An adult Peregrine drifted north over Red Hill early morning of the March 8th and the year's second Merlin flew over the road at Eakring Meadows and headed in the direction of Eakring Field Farm (March 6th) The first Hobby were two moving east over Church Hill on April 29th, which were also seen on later dates. A very late Short-eared Owl was at Eakring Flash during the afternoon of May 7th, whilst a male Common Crossbill east over Eakring Flash on March 19th and five Arctic Terns north over Eakring Flash (April 28th) were other scarce records.

Autumn summary

Migration was noticably better than it had been for several Autumns. Even with rather inconsistant coverage, some good counts were reached over the period and there were records of some scarce migrants too.

Record Redwing and Fieldfare movements - October 26th and November 2nd 2006

A record Redwing passage took place at the end of the October. After 218 had gone west on the 11th, a huge movement occurred on October 26th with a record total of 4 540 moving mostly low south-west, but with some flocks also heading south in what were (for most of the time) extremely windy conditions. They were conditions which do not usually provide such numbers, but Redwings and a few Fieldfares poured through.

After only half an hour's observations, the total had reached over 1 500 Redwing and with most flocks containing over 100+ birds, the count rose quickly. Coming so soon after late October's record Redwing movement, 5 275 Fieldfare flew west and south-west on November 2nd, with two clear waves of birds that appeared to be moving on a broad front. Unlike the very windy conditions which the Redwing braved, migrating Fieldfare had perfect weather, with blue sky and light winds.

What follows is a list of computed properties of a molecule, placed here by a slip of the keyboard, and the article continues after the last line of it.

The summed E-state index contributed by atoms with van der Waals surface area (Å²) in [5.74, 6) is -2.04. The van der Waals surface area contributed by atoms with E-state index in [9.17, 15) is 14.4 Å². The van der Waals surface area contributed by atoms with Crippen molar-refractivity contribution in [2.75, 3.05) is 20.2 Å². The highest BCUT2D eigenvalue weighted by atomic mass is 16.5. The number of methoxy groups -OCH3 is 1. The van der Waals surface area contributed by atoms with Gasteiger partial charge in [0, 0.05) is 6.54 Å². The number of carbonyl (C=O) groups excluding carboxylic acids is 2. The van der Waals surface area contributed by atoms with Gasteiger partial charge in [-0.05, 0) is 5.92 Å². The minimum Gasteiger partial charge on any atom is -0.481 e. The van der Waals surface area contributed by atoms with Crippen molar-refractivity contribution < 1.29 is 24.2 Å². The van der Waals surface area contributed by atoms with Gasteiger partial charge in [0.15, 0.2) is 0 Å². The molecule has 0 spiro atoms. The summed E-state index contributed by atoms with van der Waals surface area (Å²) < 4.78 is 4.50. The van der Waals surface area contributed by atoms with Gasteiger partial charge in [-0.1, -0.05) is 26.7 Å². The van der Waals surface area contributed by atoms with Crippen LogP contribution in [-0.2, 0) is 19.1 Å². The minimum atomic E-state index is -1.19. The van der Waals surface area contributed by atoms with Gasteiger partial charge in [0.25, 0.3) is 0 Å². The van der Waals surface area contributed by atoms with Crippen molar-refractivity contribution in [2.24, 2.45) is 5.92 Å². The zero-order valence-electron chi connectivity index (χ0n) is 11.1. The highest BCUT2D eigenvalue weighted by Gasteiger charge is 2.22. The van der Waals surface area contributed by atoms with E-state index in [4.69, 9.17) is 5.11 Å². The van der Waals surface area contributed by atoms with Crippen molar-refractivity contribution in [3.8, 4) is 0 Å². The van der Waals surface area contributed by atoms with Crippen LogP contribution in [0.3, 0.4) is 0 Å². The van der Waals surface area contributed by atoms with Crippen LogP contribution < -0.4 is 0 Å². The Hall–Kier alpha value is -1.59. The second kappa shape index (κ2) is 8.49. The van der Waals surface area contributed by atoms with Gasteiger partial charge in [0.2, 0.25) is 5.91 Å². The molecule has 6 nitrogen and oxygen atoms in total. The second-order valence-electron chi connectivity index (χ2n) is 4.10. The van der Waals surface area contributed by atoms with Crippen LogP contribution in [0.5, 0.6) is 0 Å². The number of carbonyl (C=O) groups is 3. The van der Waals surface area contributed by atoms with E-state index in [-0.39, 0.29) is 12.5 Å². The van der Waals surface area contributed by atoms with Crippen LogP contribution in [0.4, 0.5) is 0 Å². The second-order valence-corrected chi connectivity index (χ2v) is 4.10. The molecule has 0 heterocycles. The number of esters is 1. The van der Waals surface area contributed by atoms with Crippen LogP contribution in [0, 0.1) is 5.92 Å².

After just over an hour, the count had reached 1 000, but a massive increase in birds between 08:25h and 08:35h produced a count of just over 1 300. Fieldfare were still going through during the following hour, but the numbers dropped over that time, before another wave of birds began pouring through low. The period 09:45h-10:30h produced another 1 747 Fieldfare and the final total of 5 275 was the largest I have seen in nearly ten years visible migration watching.

Experience gained over that time, suggests that a morning total exceeding 2 000 birds is something exceptional in Nottinghamshire.

Other counts

It was quite a good Autumn for Brambling, starting with a single frequenting the old hedge and set-aside fields west of Eakring Flash on October 14th and despite remaining all month, remained virtually impossible to see. Two singles went south-west and east over Eakring Flash on October 26th before a flock of 13 went west (November 2nd) and an elusive single was in the Eakring Flash area on the 4th.